Fair Housing vs. Unfair Housing

Do you know the difference?

Knowing the difference between fair housing and unfair housing isn't as obvious as you might think. This blog aims to present a variety of important and interesting fair housing issues.

If you're an apartment professional, avoid costly mistakes by reading the stories of others who — even with good intentions — learned compliance lessons the hard way. (For the easy way, click here.)

If you live in an apartment, get familiar with your rights when it comes to housing discrimination, as well as your options for seeking justice.


Thursday, December 30, 2010

LANDMARK: Reasonable Accommodation Denial Leads to Record Settlement

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The U.S. Department of Justice (DOJ) announced Monday that it has obtained the largest-ever settlement in connection with an individual housing discrimination case. The $1.25 million agreement with an Alabama property management company stems from a tenant's request for a reasonable accommodation, which the company allegedly denied.

What's interesting about this case is how a single denial of an accommodation request could wind up costing a management company so dearly. The reason? The tenant allegedly suffered severe damages as a direct result of the denial.

According to the first amended complaint filed March 17, 2009, the tenant requested to rent a ground-floor apartment in the 196-unit Mobile, Alabama non-elevator building to accommodate a physical disability. Although he needed to use full-length leg braces and crutches on account of paraplegia, he was offered an apartment on the second floor with the understanding that he would soon be transferred to a ground-floor unit. In the meantime, the apartment's small size meant the tenant had to keep his physical therapy equipment in storage on the ground floor.

Despite several follow-up requests and apparent promises, the company didn't allow the tenant to transfer to the ground floor, at one point citing a new rule barring all transfers, according to the complaint.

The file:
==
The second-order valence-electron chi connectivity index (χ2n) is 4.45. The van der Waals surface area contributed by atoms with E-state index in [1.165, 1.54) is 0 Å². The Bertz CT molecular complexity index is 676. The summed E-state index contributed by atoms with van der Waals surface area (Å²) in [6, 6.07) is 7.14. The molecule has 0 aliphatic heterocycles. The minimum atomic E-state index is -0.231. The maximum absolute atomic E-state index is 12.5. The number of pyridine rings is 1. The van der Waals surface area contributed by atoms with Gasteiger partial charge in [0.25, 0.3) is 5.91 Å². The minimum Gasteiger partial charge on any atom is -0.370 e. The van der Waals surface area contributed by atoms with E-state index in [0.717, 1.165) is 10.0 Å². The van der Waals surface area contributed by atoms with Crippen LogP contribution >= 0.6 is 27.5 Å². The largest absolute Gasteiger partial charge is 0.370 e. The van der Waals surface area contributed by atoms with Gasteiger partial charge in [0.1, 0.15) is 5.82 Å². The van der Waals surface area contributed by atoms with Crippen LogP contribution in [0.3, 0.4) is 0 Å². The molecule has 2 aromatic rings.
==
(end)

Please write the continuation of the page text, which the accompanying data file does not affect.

In November 2007, the tenant fell down the stairs from his second-floor apartment, requiring surgery and the need for a wheelchair.

Without admitting liability or wrongdoing, the company agreed Monday to pay $1,195,000 in monetary damages to the tenant, plus $55,000 in fees and costs to the federal government for the alleged Fair Housing Act violation based on disability.

In addition to the record monetary award and penalty, the consent decree requires the company to obtain fair housing training for employees and monitor their compliance, maintain non-discriminatory practices and procedures, and appoint an employee as "Reasonable Accommodation Facilitator," charged with managing all new requests at the more than 11,000 units in 85 properties across 15 states that the company manages.

Given the facts, do you think this settlement is fair? Do you believe landlords and property management companies need to become more aware of how the law protects people with disabilities?

What do you think?

3 comments:

STOMMY141 said...

I think this amount would never had been awarded if the violation had been made by a public housing manager. HUD TENDS TO LIMIT the amount of awards in cases involving a public housing complex, because as I was told by HUD investigators, "They get their funds from us"

TOMMY said...

I tried nothing happened.

April B said...

How do I find a lawyer in San Francisco to deal with this type of issue?